See also: Dogma

Contents

EnglishEdit

 
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EtymologyEdit

From Latin dogma(philosophical tenet), from Ancient Greek δόγμα(dógma, opinion, tenet), from δοκέω(dokéō, I seem good, think) (more at decent). Treated in the 17c. -18c. as Greek, with plural dogmata.

PronunciationEdit

NounEdit

dogma ‎(plural dogmas or dogmata)

  1. An authoritative principle, belief or statement of opinion, especially one considered to be absolutely true and indisputable, regardless of evidence or without evidence to support it.
    The unforgiving dogma of Stalinism is that what the party leader, however cruel and incompetent, decrees, however absurd, must be accepted as law.
  2. A doctrine (or set of doctrines) relating to matters such as morality and faith, set forth authoritatively by a religious organization or leader.
    In the Catholic Church, new dogmas can only be declared by the pope after the extremely rare procedure ex cathedra to make them part of the official faith.

Derived termsEdit

TranslationsEdit

See alsoEdit

AnagramsEdit


CzechEdit

NounEdit

dogma n

  1. dogma (authoritative principle, belief or statement of opinion)

DeclensionEdit

Related termsEdit


DutchEdit

PronunciationEdit

NounEdit

dogma n ‎(plural dogma's, diminutive dogmaatje n)

  1. A dogma

SynonymsEdit

Derived termsEdit


EsperantoEdit

PronunciationEdit

  • IPA(key): /ˈdoɡma/
  • Hyphenation: dog‧ma

AdjectiveEdit

dogma ‎(accusative singular dogman, plural dogmaj, accusative plural dogmajn)

  1. dogmatic, dogmatical

Related termsEdit


HungarianEdit

 
Hungarian Wikipedia has an article on:
Wikipedia hu

EtymologyEdit

From Ancient Greek δόγμα(dógma, opinion, tenet), from δοκέω(dokéō, I seem good, think).[1]

PronunciationEdit

  • IPA(key): [ˈdoɡmɒ]
  • Hyphenation: dog‧ma

NounEdit

dogma ‎(plural dogmák)

  1. dogma (an authoritative principle, belief or statement of opinion, especially one considered to be absolutely true and indisputable, regardless of evidence or without evidence to support it)
  2. dogma (a doctrine (or set of doctrines) relating to matters such as morality and faith, set forth authoritatively by a religious organization or leader)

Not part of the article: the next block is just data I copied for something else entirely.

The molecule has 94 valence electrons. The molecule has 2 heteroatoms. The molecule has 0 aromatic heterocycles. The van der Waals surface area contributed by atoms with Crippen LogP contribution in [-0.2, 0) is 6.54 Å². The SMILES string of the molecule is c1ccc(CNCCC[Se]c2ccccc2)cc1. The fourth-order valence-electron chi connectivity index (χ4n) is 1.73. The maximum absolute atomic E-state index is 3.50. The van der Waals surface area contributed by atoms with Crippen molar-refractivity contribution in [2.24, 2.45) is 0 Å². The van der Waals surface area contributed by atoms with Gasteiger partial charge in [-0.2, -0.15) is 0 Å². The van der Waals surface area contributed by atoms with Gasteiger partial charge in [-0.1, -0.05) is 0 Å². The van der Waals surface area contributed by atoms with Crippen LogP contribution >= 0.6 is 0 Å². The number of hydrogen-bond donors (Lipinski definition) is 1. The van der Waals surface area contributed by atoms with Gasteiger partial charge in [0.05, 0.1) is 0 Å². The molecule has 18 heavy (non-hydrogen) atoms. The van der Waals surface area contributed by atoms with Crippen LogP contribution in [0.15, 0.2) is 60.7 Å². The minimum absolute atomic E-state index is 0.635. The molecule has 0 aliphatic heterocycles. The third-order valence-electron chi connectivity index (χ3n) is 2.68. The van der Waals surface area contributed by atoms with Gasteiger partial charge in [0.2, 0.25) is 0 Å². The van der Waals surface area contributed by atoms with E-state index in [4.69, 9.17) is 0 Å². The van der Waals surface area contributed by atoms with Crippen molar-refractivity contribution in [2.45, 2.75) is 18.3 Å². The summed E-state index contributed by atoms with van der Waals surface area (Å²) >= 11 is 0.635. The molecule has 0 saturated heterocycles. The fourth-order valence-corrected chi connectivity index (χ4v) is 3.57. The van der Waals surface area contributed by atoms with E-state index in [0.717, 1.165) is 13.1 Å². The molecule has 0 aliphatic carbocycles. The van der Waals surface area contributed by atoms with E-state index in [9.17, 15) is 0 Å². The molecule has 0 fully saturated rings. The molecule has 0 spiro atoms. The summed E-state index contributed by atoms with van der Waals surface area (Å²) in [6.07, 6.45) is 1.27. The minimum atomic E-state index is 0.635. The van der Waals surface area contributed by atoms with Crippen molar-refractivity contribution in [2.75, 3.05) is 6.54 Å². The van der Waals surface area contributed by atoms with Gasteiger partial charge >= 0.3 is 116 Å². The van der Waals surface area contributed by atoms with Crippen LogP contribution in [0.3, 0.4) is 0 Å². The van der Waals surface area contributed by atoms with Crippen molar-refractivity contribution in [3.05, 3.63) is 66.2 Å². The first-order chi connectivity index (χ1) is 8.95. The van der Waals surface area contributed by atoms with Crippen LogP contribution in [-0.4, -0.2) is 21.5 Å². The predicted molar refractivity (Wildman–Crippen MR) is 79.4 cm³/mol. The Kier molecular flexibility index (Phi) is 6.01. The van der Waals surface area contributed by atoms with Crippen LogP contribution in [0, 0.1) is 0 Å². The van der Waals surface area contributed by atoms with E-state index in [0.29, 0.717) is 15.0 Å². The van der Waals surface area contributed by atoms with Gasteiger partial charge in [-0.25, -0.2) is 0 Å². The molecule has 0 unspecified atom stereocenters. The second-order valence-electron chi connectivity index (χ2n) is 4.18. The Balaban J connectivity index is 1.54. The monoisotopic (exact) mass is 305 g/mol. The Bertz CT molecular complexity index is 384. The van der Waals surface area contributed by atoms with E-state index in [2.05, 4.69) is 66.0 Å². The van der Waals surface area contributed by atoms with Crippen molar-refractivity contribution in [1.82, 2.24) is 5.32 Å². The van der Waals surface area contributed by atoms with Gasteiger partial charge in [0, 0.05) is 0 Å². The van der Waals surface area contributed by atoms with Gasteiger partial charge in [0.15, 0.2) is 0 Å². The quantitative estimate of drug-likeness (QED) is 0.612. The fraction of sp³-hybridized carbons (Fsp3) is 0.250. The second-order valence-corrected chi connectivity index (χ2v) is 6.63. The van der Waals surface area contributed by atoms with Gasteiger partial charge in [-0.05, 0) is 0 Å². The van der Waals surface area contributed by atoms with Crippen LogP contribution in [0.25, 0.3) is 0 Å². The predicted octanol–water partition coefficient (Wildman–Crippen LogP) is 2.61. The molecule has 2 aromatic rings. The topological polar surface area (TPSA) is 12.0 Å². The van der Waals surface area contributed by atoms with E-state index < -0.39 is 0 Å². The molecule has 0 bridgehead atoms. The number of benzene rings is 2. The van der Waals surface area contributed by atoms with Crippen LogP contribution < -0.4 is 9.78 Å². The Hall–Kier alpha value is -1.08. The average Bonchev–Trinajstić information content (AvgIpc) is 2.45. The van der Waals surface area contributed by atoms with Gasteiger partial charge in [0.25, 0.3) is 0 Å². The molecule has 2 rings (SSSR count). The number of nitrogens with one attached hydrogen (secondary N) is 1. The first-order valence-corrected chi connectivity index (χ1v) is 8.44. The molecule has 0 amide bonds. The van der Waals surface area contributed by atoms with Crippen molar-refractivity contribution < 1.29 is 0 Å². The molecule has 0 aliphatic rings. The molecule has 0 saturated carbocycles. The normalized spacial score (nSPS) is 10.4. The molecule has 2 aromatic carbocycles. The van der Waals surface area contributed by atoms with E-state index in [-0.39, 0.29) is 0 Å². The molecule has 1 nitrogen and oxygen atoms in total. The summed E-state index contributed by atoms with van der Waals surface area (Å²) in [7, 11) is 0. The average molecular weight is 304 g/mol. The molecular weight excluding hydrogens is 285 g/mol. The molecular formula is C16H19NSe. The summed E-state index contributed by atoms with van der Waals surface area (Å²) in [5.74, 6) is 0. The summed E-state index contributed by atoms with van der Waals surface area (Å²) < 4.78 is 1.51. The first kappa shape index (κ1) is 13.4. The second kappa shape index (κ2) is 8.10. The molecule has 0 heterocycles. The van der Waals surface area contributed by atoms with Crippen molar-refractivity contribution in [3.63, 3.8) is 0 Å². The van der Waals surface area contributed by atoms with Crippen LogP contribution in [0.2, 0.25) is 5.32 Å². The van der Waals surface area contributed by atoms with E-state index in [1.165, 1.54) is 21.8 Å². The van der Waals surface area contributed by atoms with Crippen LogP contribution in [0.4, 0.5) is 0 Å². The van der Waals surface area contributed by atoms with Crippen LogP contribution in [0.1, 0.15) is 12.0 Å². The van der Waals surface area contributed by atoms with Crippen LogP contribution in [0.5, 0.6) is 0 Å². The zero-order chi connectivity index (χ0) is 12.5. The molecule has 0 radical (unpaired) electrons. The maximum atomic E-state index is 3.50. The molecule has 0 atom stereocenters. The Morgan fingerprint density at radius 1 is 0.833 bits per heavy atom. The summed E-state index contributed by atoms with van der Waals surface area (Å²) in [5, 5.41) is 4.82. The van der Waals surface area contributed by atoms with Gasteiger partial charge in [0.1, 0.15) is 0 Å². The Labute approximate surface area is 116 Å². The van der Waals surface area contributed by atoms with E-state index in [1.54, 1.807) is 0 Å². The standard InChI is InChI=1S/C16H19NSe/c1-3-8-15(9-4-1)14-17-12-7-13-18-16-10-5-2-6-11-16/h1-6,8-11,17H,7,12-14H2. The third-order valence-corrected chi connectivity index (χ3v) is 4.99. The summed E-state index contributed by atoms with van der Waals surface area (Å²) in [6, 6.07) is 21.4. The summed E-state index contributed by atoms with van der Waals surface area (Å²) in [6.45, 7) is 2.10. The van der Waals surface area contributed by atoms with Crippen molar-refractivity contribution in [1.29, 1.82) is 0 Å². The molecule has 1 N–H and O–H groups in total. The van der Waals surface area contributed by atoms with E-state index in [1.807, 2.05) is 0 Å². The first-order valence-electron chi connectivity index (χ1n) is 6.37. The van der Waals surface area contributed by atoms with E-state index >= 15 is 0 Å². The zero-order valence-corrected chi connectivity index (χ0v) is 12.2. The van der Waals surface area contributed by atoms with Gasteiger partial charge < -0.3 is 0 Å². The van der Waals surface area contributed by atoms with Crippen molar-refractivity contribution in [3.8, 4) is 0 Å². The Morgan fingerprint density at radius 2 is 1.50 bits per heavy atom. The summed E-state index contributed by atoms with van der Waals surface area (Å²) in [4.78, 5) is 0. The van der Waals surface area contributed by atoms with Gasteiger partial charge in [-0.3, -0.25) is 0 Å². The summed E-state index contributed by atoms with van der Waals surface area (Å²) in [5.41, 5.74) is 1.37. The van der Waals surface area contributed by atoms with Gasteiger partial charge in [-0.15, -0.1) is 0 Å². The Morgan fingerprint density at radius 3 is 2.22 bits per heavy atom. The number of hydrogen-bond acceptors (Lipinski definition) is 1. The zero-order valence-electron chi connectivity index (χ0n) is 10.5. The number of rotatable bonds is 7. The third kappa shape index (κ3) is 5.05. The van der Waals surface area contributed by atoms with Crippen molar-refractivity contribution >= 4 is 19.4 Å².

DeclensionEdit

Inflection (stem in long/high vowel, back harmony)
singular plural
nominative dogma dogmák
accusative dogmát dogmákat
dative dogmának dogmáknak
instrumental dogmával dogmákkal
causal-final dogmáért dogmákért
translative dogmává dogmákká
terminative dogmáig dogmákig
essive-formal dogmaként dogmákként
essive-modal
inessive dogmában dogmákban
superessive dogmán dogmákon
adessive dogmánál dogmáknál
illative dogmába dogmákba
sublative dogmára dogmákra
allative dogmához dogmákhoz
elative dogmából dogmákból
delative dogmáról dogmákról
ablative dogmától dogmáktól
Possessive forms of dogma
possessor single possession multiple possessions
1st person sing. dogmám dogmáim
2nd person sing. dogmád dogmáid
3rd person sing. dogmája dogmái
1st person plural dogmánk dogmáink
2nd person plural dogmátok dogmáitok
3rd person plural dogmájuk dogmáik

ReferencesEdit

  1. ^ Tótfalusi István, Idegenszó-tár: Idegen szavak értelmező és etimológiai szótára. Tinta Könyvkiadó, Budapest, 2005, ISBN 963 7094 20 2

ItalianEdit

PronunciationEdit

NounEdit

dogma m ‎(plural dogmi)

  1. A dogma

LatinEdit

EtymologyEdit

From Ancient Greek δόγμα(dógma, opinion, tenet), from δοκέω(dokéō, I suppose, think, evince), from δέχομαι(dékhomai, I take, accept), from Proto-Indo-European *deḱ-(to take).

PronunciationEdit

NounEdit

dogma n ‎(genitive dogmatis); third declension

  1. A philosophic tenet, doctrine, dogma
  2. A decree, order

InflectionEdit

Third declension neuter.

Case Singular Plural
nominative dogma dogmata
genitive dogmatis dogmatum
dative dogmatī dogmatibus
accusative dogma dogmata
ablative dogmate dogmatibus
vocative dogma dogmata

Related termsEdit

DescendantsEdit

ReferencesEdit


Norwegian BokmålEdit

Alternative formsEdit

NounEdit

dogma n

  1. definite plural of dogme

Norwegian NynorskEdit

NounEdit

dogma n

  1. definite plural of dogme

PortugueseEdit

EtymologyEdit

Borrowing from Latin dogma, from Ancient Greek δόγμα(dógma, belief).

PronunciationEdit

NounEdit

dogma m (plural dogmas)

  1. (chiefly religion and philosophy) dogma (an indisputable and authoritative principle or belief)

Related termsEdit


Serbo-CroatianEdit

PronunciationEdit

  • IPA(key): /dôɡma/
  • Hyphenation: dog‧ma

NounEdit

dȍgma f ‎(Cyrillic spelling до̏гма)

  1. dogma

DeclensionEdit


SpanishEdit

EtymologyEdit

From Latin dogma, from Ancient Greek δόγμα(dógma), from δοκέω(dokéō) "I seem good, think".

PronunciationEdit

NounEdit

dogma m ‎(plural dogmas)

  1. dogma

Related termsEdit